Just a few steps up Marylebone High Street is the exquisite Daunt Books (have a look at the photos in the link if you don't believe me). Their African selection is really rather good for a general, admittedly independent, bookshop. Bookshops like Daunt remind one what a real bookshop should be. There are no discounted titles, but an amazing range. Surprise selections for even the most rabid bibliophile. Quite delicious. Here I found the rare and long out of print SNARES WITHOUT END by Olympe Bhely-Quenum, published originally in French in 1960 as Un Piege Sans Fin; this is a 1981 English version:
'Anatou, Anatou, what have you done to me? Why did you keep telling me that there was another expression, another heart, behind my gentle expression and my soft heart? This was the monster that lies hidden in each one of us. You woke the monster in me.'

The monster that Anatou wakes within Ahouna traps him into a motiveless murder. There is no escape from his tragic destiny...everything is a snare and a delusion.
Hmmm. Not sure about this being my kind of read, but I'll give it a go.

You have to admit, definitely restrained shopping.

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Anonymous litlove said...

Such restrained shopping! And I think it is a wise idea to concentrate your buying on one specific area of your collection. I wish I could do the same but I tend to hold back entirely and then suddenly find I've had a splurge. Not pretty!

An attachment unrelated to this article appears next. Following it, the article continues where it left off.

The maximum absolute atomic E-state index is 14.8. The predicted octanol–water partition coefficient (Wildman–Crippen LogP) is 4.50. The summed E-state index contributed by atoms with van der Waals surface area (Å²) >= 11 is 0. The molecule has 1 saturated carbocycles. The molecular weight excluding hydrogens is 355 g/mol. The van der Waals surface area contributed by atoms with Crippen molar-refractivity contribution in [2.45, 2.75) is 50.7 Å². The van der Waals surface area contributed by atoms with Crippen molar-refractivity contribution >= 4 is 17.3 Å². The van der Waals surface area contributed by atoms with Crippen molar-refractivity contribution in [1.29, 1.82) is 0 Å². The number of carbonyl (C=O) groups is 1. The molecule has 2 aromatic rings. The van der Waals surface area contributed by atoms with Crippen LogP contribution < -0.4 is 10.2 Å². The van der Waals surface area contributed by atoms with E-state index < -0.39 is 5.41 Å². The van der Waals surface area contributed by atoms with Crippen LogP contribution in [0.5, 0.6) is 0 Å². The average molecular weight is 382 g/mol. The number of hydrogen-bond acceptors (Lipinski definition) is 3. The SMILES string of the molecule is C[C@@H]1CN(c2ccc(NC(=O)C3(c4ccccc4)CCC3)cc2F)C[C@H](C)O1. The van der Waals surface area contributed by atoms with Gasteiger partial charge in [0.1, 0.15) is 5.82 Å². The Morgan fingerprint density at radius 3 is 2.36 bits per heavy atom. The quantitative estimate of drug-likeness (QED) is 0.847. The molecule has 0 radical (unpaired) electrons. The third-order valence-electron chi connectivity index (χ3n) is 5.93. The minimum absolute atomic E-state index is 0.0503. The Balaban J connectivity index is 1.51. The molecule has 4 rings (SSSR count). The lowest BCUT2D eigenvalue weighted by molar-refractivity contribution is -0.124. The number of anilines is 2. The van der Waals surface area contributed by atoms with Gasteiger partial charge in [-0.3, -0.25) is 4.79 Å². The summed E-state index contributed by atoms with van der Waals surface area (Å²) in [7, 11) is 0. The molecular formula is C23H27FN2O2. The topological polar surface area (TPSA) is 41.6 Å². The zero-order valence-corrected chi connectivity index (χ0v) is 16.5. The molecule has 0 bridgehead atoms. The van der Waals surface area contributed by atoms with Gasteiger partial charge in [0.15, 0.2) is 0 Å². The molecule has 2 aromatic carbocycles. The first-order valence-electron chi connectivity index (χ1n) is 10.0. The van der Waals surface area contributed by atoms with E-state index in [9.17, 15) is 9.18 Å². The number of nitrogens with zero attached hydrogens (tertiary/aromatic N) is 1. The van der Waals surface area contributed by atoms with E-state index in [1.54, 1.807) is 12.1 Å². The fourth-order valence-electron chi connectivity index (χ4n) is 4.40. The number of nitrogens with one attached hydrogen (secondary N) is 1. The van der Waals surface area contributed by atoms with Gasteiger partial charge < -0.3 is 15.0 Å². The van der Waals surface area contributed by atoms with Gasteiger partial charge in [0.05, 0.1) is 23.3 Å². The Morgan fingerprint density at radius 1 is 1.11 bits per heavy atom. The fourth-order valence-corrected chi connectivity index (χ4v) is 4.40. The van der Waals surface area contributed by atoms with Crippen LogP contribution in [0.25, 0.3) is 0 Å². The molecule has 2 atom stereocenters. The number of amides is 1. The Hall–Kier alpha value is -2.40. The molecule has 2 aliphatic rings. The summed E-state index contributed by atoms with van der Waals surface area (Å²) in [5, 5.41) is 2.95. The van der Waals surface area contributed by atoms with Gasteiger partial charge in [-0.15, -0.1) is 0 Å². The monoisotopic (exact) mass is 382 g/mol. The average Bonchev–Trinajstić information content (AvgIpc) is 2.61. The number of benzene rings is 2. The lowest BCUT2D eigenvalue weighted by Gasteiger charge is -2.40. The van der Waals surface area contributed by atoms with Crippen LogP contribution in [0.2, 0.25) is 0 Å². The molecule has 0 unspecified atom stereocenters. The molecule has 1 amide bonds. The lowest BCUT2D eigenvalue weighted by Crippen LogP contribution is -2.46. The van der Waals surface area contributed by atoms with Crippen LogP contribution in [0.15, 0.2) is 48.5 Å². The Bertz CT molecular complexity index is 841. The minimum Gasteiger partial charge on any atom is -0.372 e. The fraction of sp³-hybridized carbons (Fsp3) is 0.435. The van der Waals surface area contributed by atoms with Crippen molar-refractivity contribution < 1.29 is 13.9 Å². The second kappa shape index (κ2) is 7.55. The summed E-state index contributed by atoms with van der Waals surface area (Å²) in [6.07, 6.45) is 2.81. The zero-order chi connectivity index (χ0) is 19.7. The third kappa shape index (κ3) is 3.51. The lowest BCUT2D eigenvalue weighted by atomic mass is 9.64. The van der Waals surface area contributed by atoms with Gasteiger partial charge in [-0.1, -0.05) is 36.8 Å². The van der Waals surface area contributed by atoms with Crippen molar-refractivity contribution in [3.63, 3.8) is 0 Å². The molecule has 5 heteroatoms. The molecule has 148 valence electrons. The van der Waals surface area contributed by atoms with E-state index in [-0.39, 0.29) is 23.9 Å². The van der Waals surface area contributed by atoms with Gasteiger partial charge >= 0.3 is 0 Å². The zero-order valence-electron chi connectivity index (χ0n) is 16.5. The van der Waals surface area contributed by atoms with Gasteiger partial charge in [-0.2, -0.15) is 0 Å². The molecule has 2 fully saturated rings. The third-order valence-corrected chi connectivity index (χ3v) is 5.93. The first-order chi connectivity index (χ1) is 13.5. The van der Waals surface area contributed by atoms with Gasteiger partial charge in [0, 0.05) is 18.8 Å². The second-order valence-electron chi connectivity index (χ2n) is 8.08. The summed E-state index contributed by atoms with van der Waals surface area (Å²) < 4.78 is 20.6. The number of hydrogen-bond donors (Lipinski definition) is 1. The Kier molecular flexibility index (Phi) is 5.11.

7:22 am  
Blogger Karen said...

I admire your book-buying philosophy!

9:42 am  
Anonymous Ann said...

Equiano, we all have our own way of rationalising the book buying we do when we know we really ought not to be spending any more money. If your philosphy works for you, stick with it. There are worse things to be racked by guilt about!

8:57 am  
Anonymous BookTraveller said...

I'm headed up to London for my annual dose of Shakespeare later this week - I'm going to include a trip to the Oxfam bookshop on Marylebone I think!

5:42 pm  
Blogger equiano said...

Thank you, litlove, karen and ann, let's see how long it lasts!

booktraveller, do go! Visit Daunt too, and make a detour into Eat and Two Veg for a good bistro lunch, and last (but not least) the yummy Rococo Chocolates. They are all within spitting distance of each other. And the Rose Garden in Regent's Park, just a hop, skip, and a jump away, is probably in bloom.

8:29 am  
Blogger Brad said...

I love London; it is my kind of town. Contrary to popular belief this is not some feeble attempt at plagiarizing advertising copy from other major cities in the world.
Bad times and good, I have lived and worked in London through them all.
London is full of History. History that it would appear that most Londoners take for granted.
Everything in London seems to be clustered: All the antique bookshops are on the same street. All rich people who are owners of huge Limo London vehicles. All companies that make CG effects for movies are within few blocks of each other. The big web companies (except for Google, who have moved into a 'palace' near Victoria station) and web ad agencies are also within a small radius of each other. London will always be special for me as I met my lovely wife here.

12:11 pm